The Straight Dope | The Straight Dope | Chicago Reader

The Straight Dope 

Sign up for our newsletters Subscribe

Ouch! I found the way you dispensed with Uri Geller [May 13] uncharacteristically simplistic. I personally witnessed two examples of Geller's powers, and I can't believe I was taken in by sleight of hand.

I and two colleagues interviewed Geller in 1975. We met in a small, well-lit office we had borrowed for the occasion. Geller was dressed simply in a long-sleeve shirt. We saw no wires, tools, unusual paraphernalia or bulges in his clothes.

During the interview we tried various drawing tricks that didn't amount to much. Then Geller asked if we had any metal. He rejected various things we had brought, so my colleague offered a heavy silver ring off his finger that he had bought in Spain. Geller liked that. My colleague gave the ring to me since I sat closest. Geller asked that I not give the ring to him but instead hold it between my thumb and index finger. As I did so, he stroked it gently. It slowly warped and collapsed until it was unwearable. The ring never left my hand from the time it was handed to me till the time I passed it around, bent. We set it on the desk and it continued to change perceptibly for another minute. No substitutions (my colleague recognized it as his own ring). No heat or acid. No physical force.

Later we went outside. Geller asked again if I had any metal. I produced my car key. He placed it on the sidewalk and covered it with his outstretched hand. When he removed his hand the key was found broken in half. It was my key, identifiable by its serial number. We had the key examined under an electron microscope. This revealed a crystalline alignment typical of a thermal break (meaning it had melted) rather than a flexion break. To confirm this, the folks at the lab broke another Volkswagen key by flexion and examined it. There was no similarity.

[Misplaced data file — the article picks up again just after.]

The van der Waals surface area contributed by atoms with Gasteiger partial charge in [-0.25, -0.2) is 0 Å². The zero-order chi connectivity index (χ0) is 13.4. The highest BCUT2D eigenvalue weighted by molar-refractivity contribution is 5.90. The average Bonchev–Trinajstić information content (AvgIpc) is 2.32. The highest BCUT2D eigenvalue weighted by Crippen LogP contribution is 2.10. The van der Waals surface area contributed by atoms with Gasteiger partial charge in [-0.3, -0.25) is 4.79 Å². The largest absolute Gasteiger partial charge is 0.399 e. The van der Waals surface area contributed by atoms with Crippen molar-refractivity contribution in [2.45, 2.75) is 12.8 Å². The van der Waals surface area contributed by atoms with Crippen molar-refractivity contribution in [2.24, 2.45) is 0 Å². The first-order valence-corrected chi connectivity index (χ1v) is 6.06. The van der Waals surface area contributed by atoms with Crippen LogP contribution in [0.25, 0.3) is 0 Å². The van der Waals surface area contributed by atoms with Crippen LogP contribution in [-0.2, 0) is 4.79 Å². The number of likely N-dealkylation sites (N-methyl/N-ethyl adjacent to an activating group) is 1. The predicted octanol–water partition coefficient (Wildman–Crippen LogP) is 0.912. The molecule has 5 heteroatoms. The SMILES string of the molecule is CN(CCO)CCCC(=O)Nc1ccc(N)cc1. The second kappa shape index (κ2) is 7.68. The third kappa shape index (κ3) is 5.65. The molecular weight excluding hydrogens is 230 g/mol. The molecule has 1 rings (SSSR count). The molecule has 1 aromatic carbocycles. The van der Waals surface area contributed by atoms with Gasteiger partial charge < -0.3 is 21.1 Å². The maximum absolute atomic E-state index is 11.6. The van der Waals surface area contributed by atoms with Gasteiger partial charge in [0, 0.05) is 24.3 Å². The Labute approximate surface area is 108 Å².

I think it is right to call Geller a showman. But a magician? I think not. His repertoire is too narrow, boring, and undependable. I found both your explanation and other lengthier exposes shallow, unconvincing, and objectively less believable than what I experienced. Give it another shot, would you? --David Talstyre, Washington, D.C.

Honestly, David, aluminum-siding salesmen must love you. Think about what you've just said. All of us have seen convincing examples of table (i.e., close up) magic. The difference with Geller, according to you, is that his repertoire is "narrow, boring, and undependable." In other words, he's not good enough to be a fake, so he must be real. Puh-leeze.

I've consulted with Geller debunkers Ben Harris and James Randi, both professional magicians and the latter a winner of a MacArthur "genius" grant. Given the lapse of time, here's the best we can offer on the tricks you saw: (1) You say the ring never left your hand. That's what many of Geller's victims say. Careful questioning or video analysis afterward usually reveals otherwise. A common ploy in magic is to take an object from someone and then hand it back, saying, "Whatever you do, I want you to hang on to this the whole time I'm talking to you." If you're as suggestible as most people, you'll forget the magician was holding it to begin with. Similarly, the magician can drop the ring on the table and say, "Look! It's still bending!" It's not, of course, but you're so caught up in the moment you think it is. Silver is easily bent by hand; that's why Geller rejected the other items. In Gellerism Revealed Ben Harris explains several tricks in which items seem to bend while a spectator is holding onto them.

(2) Geller could easily have stuck your car key in a crack in the sidewalk and snapped it off with his foot. A hasty electron microscope test proves little. A tragic demonstration of this occurred in 1972, when Will Franklin, a professor at Kent State University, reported that a ring Geller had allegedly bent psychically showed "unusual fracture surfaces" when examined under an electron microscope. These "provided evidence that a paranormal influence function was probably operative." Five years later Franklin publicly confessed he'd misinterpreted the test results; the fracture surfaces were easily explainable. He later committed suicide. Don't think you're any less susceptible to illusion.

Art accompanying story in printed newspaper (not available in this archive): illustration/Slug Signorino.

Comments

Subscribe to this thread:

Add a comment

More by Cecil Adams

Agenda Teaser

Performing Arts
70 Scenes of Halloween Athenaeum Theatre
September 26
Performing Arts
King Hedley II Court Theatre
September 12

Tabbed Event Search

Popular Stories